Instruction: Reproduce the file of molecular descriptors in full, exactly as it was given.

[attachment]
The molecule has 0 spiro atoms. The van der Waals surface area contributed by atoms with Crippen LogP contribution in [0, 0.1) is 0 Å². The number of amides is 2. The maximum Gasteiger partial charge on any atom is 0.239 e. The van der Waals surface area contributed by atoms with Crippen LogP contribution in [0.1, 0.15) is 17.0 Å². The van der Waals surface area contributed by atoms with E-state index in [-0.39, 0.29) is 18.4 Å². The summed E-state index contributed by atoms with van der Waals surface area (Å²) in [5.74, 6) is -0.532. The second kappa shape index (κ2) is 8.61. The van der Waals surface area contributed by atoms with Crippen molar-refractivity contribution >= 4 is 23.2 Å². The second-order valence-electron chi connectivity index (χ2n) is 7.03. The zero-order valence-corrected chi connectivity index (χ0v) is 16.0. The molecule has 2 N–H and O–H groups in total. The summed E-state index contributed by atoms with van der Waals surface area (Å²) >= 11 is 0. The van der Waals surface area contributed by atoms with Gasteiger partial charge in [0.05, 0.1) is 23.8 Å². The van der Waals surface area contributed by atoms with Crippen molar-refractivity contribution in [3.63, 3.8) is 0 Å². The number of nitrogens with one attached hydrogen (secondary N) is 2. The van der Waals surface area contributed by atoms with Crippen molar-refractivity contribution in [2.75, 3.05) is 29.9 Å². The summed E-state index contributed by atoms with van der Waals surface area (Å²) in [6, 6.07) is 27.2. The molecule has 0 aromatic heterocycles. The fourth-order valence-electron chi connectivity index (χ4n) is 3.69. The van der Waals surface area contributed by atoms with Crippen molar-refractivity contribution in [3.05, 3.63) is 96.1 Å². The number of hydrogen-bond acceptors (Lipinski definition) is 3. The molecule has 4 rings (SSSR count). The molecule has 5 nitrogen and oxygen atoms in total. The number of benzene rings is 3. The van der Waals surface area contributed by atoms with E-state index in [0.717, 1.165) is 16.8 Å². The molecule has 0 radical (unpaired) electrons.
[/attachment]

The molecule has 0 spiro atoms. The van der Waals surface area contributed by atoms with Crippen LogP contribution in [0, 0.1) is 0 Å². The number of amides is 2. The maximum Gasteiger partial charge on any atom is 0.239 e. The van der Waals surface area contributed by atoms with Crippen LogP contribution in [0.1, 0.15) is 17.0 Å². The van der Waals surface area contributed by atoms with E-state index in [-0.39, 0.29) is 18.4 Å². The summed E-state index contributed by atoms with van der Waals surface area (Å²) in [5.74, 6) is -0.532. The second kappa shape index (κ2) is 8.61. The van der Waals surface area contributed by atoms with Crippen molar-refractivity contribution >= 4 is 23.2 Å². The second-order valence-electron chi connectivity index (χ2n) is 7.03. The zero-order valence-corrected chi connectivity index (χ0v) is 16.0. The molecule has 2 N–H and O–H groups in total. The summed E-state index contributed by atoms with van der Waals surface area (Å²) >= 11 is 0. The van der Waals surface area contributed by atoms with Gasteiger partial charge in [0.05, 0.1) is 23.8 Å². The van der Waals surface area contributed by atoms with Crippen molar-refractivity contribution in [3.63, 3.8) is 0 Å². The number of nitrogens with one attached hydrogen (secondary N) is 2. The van der Waals surface area contributed by atoms with Crippen molar-refractivity contribution in [2.75, 3.05) is 29.9 Å². The summed E-state index contributed by atoms with van der Waals surface area (Å²) in [6, 6.07) is 27.2. The molecule has 0 aromatic heterocycles. The fourth-order valence-electron chi connectivity index (χ4n) is 3.69. The van der Waals surface area contributed by atoms with Crippen molar-refractivity contribution in [3.05, 3.63) is 96.1 Å². The number of hydrogen-bond acceptors (Lipinski definition) is 3. The molecule has 4 rings (SSSR count). The molecule has 5 nitrogen and oxygen atoms in total. The number of benzene rings is 3. The van der Waals surface area contributed by atoms with E-state index in [0.717, 1.165) is 16.8 Å². The molecule has 0 radical (unpaired) electrons.